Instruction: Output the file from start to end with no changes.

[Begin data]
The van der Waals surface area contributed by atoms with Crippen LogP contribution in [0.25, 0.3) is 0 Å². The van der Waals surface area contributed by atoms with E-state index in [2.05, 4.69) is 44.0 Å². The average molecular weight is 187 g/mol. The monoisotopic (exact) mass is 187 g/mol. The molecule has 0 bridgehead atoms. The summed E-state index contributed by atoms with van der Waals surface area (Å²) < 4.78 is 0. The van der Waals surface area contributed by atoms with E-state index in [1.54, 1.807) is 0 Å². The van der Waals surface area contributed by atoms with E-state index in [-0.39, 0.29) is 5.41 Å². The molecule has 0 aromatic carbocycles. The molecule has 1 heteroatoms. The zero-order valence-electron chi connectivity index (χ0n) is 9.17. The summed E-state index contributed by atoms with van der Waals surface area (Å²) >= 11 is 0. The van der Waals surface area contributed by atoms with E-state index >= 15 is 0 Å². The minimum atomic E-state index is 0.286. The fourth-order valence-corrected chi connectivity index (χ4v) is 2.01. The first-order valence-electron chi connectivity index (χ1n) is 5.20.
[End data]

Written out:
The van der Waals surface area contributed by atoms with Crippen LogP contribution in [0.25, 0.3) is 0 Å². The van der Waals surface area contributed by atoms with E-state index in [2.05, 4.69) is 44.0 Å². The average molecular weight is 187 g/mol. The monoisotopic (exact) mass is 187 g/mol. The molecule has 0 bridgehead atoms. The summed E-state index contributed by atoms with van der Waals surface area (Å²) < 4.78 is 0. The van der Waals surface area contributed by atoms with E-state index in [1.54, 1.807) is 0 Å². The van der Waals surface area contributed by atoms with E-state index in [-0.39, 0.29) is 5.41 Å². The molecule has 0 aromatic carbocycles. The molecule has 1 heteroatoms. The zero-order valence-electron chi connectivity index (χ0n) is 9.17. The summed E-state index contributed by atoms with van der Waals surface area (Å²) >= 11 is 0. The van der Waals surface area contributed by atoms with E-state index >= 15 is 0 Å². The minimum atomic E-state index is 0.286. The fourth-order valence-corrected chi connectivity index (χ4v) is 2.01. The first-order valence-electron chi connectivity index (χ1n) is 5.20.